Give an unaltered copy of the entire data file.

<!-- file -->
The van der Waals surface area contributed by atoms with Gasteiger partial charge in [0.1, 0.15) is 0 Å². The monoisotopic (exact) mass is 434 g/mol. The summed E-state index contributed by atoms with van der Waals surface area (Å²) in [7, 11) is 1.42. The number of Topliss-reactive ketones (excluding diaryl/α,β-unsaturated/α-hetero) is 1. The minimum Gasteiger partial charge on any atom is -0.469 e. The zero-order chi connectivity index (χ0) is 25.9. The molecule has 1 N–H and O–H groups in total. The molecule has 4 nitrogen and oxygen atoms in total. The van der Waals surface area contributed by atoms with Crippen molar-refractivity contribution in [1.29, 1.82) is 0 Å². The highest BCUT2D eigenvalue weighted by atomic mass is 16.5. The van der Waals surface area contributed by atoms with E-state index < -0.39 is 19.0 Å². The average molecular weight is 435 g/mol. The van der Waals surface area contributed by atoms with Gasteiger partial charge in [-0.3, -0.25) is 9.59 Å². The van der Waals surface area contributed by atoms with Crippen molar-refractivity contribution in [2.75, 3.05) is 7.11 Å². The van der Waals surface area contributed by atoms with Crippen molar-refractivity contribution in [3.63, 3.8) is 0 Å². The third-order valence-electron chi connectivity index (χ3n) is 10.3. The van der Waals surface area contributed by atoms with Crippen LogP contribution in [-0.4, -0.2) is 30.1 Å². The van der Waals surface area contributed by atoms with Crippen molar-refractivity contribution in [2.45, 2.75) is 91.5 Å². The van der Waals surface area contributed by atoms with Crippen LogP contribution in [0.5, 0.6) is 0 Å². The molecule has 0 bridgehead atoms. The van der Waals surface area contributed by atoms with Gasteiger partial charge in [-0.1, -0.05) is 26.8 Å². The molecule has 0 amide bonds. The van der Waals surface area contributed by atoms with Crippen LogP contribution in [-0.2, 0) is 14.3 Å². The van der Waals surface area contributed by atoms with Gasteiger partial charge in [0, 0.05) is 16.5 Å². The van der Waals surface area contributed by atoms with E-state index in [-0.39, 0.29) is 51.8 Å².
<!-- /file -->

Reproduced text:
The van der Waals surface area contributed by atoms with Gasteiger partial charge in [0.1, 0.15) is 0 Å². The monoisotopic (exact) mass is 434 g/mol. The summed E-state index contributed by atoms with van der Waals surface area (Å²) in [7, 11) is 1.42. The number of Topliss-reactive ketones (excluding diaryl/α,β-unsaturated/α-hetero) is 1. The minimum Gasteiger partial charge on any atom is -0.469 e. The zero-order chi connectivity index (χ0) is 25.9. The molecule has 1 N–H and O–H groups in total. The molecule has 4 nitrogen and oxygen atoms in total. The van der Waals surface area contributed by atoms with Crippen molar-refractivity contribution in [1.29, 1.82) is 0 Å². The highest BCUT2D eigenvalue weighted by atomic mass is 16.5. The van der Waals surface area contributed by atoms with E-state index < -0.39 is 19.0 Å². The average molecular weight is 435 g/mol. The van der Waals surface area contributed by atoms with Gasteiger partial charge in [-0.3, -0.25) is 9.59 Å². The van der Waals surface area contributed by atoms with Crippen molar-refractivity contribution in [2.75, 3.05) is 7.11 Å². The van der Waals surface area contributed by atoms with Crippen molar-refractivity contribution in [3.63, 3.8) is 0 Å². The third-order valence-electron chi connectivity index (χ3n) is 10.3. The van der Waals surface area contributed by atoms with Crippen LogP contribution in [-0.4, -0.2) is 30.1 Å². The van der Waals surface area contributed by atoms with Crippen molar-refractivity contribution in [2.45, 2.75) is 91.5 Å². The van der Waals surface area contributed by atoms with Crippen LogP contribution in [0.5, 0.6) is 0 Å². The molecule has 0 bridgehead atoms. The van der Waals surface area contributed by atoms with Gasteiger partial charge in [-0.1, -0.05) is 26.8 Å². The molecule has 0 amide bonds. The van der Waals surface area contributed by atoms with Crippen LogP contribution in [-0.2, 0) is 14.3 Å². The van der Waals surface area contributed by atoms with Gasteiger partial charge in [0, 0.05) is 16.5 Å². The van der Waals surface area contributed by atoms with E-state index in [-0.39, 0.29) is 51.8 Å².